Ever since the book’s first publishing 1999, The Abduction Enigma has ruffled more than a few feathers by tackling sexuality in the alien abduction experience. Authors Kevin D. Randle, Russ Estes, and William P. Cone note that although sex and sexuality are a taboo subject—especially in cases of alleged alien abduction—gay men and women make up a remarkable portion of the abduction population.
A very high percentage of both male and female abductees that we interviewed openly stated a sexual preference of homosexuality [at least 29%] or bisexuality [23%]. An equally high number were hypersexual and highly promiscuous in their human sex lives. Of the remaining abductees at least half of them claimed they had no sex drive whatsoever. That leaves us with a very low number of abductees who claim to have what would be considered a ‘normal’ sex life.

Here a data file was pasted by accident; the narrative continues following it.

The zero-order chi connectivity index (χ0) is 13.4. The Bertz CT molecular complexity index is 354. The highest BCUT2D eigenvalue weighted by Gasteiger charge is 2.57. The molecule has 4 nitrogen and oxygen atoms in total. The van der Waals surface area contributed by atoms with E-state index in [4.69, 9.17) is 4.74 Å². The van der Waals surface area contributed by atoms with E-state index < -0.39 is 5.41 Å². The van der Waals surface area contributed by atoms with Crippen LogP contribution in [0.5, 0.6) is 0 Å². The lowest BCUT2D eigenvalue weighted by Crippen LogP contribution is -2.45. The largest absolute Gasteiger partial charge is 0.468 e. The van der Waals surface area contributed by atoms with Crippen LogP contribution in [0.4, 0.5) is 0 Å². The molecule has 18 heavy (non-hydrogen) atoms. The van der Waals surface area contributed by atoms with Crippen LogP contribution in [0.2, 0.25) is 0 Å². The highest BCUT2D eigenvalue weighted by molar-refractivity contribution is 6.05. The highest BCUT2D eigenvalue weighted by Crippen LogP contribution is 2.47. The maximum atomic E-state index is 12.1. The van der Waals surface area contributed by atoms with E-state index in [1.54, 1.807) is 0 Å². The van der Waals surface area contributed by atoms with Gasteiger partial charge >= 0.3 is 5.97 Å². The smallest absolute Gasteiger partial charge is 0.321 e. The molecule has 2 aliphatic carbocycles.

Their statistical analysis never originally intended to delve into bedroom manners. According to Randle:
It wasn’t a question of sitting down to decide to talk about homosexuality, but an outgrowth of the interview process. Russ Estes had asked about the gender of the alien creatures. He was told, by the females, that most of the abductors were male, but that the leaders seemed to be female. In early discussions, as these distinctions were being made, Estes asked the natural follow-up question which revealed the pattern of gender identity. Once the preliminary observation had been made, the question about sexual orientation, as an outgrowth of an attempt to learn the gender of the alien creatures, was added to the survey.
Another forgotten case from California followed repeated abduction claims by a lesbian couple spanning several decades focused around their home in Tujunga Canyon.